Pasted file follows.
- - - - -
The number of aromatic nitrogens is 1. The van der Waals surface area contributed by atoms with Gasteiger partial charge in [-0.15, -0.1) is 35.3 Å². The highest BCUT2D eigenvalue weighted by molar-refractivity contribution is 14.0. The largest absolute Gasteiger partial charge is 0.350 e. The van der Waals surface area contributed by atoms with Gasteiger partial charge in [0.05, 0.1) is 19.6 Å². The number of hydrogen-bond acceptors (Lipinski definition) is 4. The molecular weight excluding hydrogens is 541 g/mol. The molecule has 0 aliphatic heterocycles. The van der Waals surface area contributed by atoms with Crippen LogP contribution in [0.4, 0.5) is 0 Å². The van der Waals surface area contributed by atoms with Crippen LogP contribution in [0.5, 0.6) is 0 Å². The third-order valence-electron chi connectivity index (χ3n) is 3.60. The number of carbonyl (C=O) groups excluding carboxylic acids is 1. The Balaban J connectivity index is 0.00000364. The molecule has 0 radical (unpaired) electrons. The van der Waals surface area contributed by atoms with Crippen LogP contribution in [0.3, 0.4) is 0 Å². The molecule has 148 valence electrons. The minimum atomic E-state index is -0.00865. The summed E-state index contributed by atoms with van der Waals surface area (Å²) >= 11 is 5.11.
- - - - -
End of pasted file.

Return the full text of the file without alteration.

The number of aromatic nitrogens is 1. The van der Waals surface area contributed by atoms with Gasteiger partial charge in [-0.15, -0.1) is 35.3 Å². The highest BCUT2D eigenvalue weighted by molar-refractivity contribution is 14.0. The largest absolute Gasteiger partial charge is 0.350 e. The van der Waals surface area contributed by atoms with Gasteiger partial charge in [0.05, 0.1) is 19.6 Å². The number of hydrogen-bond acceptors (Lipinski definition) is 4. The molecular weight excluding hydrogens is 541 g/mol. The molecule has 0 aliphatic heterocycles. The van der Waals surface area contributed by atoms with Crippen LogP contribution in [0.4, 0.5) is 0 Å². The van der Waals surface area contributed by atoms with Crippen LogP contribution in [0.5, 0.6) is 0 Å². The third-order valence-electron chi connectivity index (χ3n) is 3.60. The number of carbonyl (C=O) groups excluding carboxylic acids is 1. The Balaban J connectivity index is 0.00000364. The molecule has 0 radical (unpaired) electrons. The van der Waals surface area contributed by atoms with Crippen LogP contribution in [0.3, 0.4) is 0 Å². The molecule has 148 valence electrons. The minimum atomic E-state index is -0.00865. The summed E-state index contributed by atoms with van der Waals surface area (Å²) >= 11 is 5.11.